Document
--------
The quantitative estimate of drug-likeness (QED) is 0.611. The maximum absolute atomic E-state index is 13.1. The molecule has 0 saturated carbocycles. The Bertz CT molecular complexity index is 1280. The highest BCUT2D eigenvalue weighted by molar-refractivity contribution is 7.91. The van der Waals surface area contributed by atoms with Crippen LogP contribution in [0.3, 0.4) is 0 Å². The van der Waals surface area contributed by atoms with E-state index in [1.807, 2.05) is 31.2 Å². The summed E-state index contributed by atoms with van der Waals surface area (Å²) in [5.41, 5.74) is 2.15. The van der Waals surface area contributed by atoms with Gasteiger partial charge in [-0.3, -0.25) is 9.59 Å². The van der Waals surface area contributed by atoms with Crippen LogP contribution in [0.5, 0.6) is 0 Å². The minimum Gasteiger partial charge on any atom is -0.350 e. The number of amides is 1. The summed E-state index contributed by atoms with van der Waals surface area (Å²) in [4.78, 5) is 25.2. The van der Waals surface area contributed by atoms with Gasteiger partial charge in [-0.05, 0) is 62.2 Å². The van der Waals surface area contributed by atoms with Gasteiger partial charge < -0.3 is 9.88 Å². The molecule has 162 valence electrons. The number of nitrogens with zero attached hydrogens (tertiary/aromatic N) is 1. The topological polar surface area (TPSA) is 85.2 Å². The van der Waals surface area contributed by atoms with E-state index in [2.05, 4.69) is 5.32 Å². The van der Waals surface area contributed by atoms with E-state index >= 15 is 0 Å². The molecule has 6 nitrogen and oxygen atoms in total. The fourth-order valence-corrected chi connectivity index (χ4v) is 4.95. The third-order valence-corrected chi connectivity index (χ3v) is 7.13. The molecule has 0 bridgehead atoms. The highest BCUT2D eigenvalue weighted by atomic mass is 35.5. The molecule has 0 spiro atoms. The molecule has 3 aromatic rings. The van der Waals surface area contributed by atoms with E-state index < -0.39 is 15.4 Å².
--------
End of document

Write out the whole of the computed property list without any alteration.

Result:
The quantitative estimate of drug-likeness (QED) is 0.611. The maximum absolute atomic E-state index is 13.1. The molecule has 0 saturated carbocycles. The Bertz CT molecular complexity index is 1280. The highest BCUT2D eigenvalue weighted by molar-refractivity contribution is 7.91. The van der Waals surface area contributed by atoms with Crippen LogP contribution in [0.3, 0.4) is 0 Å². The van der Waals surface area contributed by atoms with E-state index in [1.807, 2.05) is 31.2 Å². The summed E-state index contributed by atoms with van der Waals surface area (Å²) in [5.41, 5.74) is 2.15. The van der Waals surface area contributed by atoms with Gasteiger partial charge in [-0.3, -0.25) is 9.59 Å². The van der Waals surface area contributed by atoms with Crippen LogP contribution in [0.5, 0.6) is 0 Å². The minimum Gasteiger partial charge on any atom is -0.350 e. The number of amides is 1. The summed E-state index contributed by atoms with van der Waals surface area (Å²) in [4.78, 5) is 25.2. The van der Waals surface area contributed by atoms with Gasteiger partial charge in [-0.05, 0) is 62.2 Å². The van der Waals surface area contributed by atoms with Gasteiger partial charge < -0.3 is 9.88 Å². The molecule has 162 valence electrons. The number of nitrogens with zero attached hydrogens (tertiary/aromatic N) is 1. The topological polar surface area (TPSA) is 85.2 Å². The van der Waals surface area contributed by atoms with E-state index in [2.05, 4.69) is 5.32 Å². The van der Waals surface area contributed by atoms with E-state index >= 15 is 0 Å². The molecule has 6 nitrogen and oxygen atoms in total. The fourth-order valence-corrected chi connectivity index (χ4v) is 4.95. The third-order valence-corrected chi connectivity index (χ3v) is 7.13. The molecule has 0 bridgehead atoms. The highest BCUT2D eigenvalue weighted by atomic mass is 35.5. The molecule has 0 spiro atoms. The molecule has 3 aromatic rings. The van der Waals surface area contributed by atoms with E-state index < -0.39 is 15.4 Å².